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MIT researchers create secure wireless chargers to prevent device damage
Researchers at the Massachusetts Institute of technology (MIT) have devised a new wireless charging process aimed at impeding counterfeit wireless chargers.
Like all charging products, wireless chargers being manufactured by third-parties are often sold as official products. A report from the MIT news website, citing research from Britain’s Chartered Trading Standards Institute published last year, claims that “of 400 counterfeit chargers it bought from a range of online retailers, 397 failed a basic safety test.”
The solution is a wireless charger which uses a cryptographic authentication technique known as elliptic curve cryptography. Through this process, an electronics device can verify the wireless charger it’s sitting on and halt the charge if the unit fails the authentication test.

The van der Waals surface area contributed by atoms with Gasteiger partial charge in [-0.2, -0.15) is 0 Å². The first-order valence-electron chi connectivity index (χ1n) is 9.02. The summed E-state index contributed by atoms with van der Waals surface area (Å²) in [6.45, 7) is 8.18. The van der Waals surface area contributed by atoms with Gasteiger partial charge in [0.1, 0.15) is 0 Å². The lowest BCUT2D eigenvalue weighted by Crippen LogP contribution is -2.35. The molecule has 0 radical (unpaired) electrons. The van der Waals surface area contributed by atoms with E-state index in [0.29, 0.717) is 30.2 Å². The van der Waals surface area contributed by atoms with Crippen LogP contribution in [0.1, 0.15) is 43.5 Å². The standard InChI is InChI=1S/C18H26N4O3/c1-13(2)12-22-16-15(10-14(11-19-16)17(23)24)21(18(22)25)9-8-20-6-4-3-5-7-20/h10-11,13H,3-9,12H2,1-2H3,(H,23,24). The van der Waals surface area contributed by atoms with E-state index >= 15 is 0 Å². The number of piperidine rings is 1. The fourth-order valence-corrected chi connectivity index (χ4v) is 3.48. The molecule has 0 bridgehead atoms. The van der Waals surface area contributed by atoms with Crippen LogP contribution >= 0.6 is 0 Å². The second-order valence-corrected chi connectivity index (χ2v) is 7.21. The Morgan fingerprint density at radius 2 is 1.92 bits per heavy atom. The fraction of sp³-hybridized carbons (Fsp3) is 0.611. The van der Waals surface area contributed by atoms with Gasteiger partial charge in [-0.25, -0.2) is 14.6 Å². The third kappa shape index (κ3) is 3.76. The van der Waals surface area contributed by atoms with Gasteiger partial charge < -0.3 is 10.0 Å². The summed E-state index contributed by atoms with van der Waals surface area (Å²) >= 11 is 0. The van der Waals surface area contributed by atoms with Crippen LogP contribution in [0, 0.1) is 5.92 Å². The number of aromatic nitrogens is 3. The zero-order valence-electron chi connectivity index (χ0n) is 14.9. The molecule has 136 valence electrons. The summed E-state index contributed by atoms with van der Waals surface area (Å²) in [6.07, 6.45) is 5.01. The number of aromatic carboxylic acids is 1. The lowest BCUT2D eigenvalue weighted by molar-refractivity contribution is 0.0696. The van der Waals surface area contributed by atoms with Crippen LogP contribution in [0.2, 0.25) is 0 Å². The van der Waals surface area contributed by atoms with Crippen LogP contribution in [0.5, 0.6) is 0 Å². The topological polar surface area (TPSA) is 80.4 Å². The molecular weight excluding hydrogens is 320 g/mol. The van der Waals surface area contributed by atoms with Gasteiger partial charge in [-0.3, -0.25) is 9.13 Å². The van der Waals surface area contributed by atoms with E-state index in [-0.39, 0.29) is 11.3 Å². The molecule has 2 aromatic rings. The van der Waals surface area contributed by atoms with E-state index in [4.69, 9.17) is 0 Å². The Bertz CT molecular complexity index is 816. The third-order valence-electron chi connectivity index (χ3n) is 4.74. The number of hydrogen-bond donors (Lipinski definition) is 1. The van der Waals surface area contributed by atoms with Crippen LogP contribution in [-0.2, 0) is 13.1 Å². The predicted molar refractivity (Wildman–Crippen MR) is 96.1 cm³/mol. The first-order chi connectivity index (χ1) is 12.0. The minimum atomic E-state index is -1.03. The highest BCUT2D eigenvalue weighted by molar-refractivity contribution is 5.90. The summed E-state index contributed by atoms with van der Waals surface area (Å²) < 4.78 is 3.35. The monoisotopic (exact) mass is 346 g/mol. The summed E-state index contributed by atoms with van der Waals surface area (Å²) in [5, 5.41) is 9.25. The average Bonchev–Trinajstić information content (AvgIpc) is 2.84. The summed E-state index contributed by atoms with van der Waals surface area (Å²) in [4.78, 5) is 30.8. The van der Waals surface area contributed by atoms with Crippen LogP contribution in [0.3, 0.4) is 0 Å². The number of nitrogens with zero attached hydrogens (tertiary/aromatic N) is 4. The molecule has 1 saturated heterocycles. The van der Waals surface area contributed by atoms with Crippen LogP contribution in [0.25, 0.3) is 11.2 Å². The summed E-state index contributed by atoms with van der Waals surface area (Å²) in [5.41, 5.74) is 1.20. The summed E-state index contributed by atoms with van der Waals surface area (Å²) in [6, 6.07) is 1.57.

The MIT researchers say that the technology would also house another benefit: charging two devices simultaneously would occur at a more even pace. Current wireless charging effectiveness depends on the proximity of the devices to the internal electrical coil but the MIT solution would mean that one device isn’t left behind while the other grabs all of the juice.
The developments have been sponsored by MIT Lincoln Labs, Texas Instruments, and the Taiwan Semiconductor Manufacturing Company and could go a long way to discouraging the sales of counterfeit products, should they be implemented on a wide scale.
The MIT report also references research from Apple from late 2016, stating that “of 100 Apple-branded charging accessories it bought on Amazon, 90 were counterfeits.”
Though smartphone manufacturers have a financial motivation to make you fear third-party chargers or those from other manufacturers, if you do want the official product, I’d visit the manufacturer website rather than sellers on Amazon or eBay.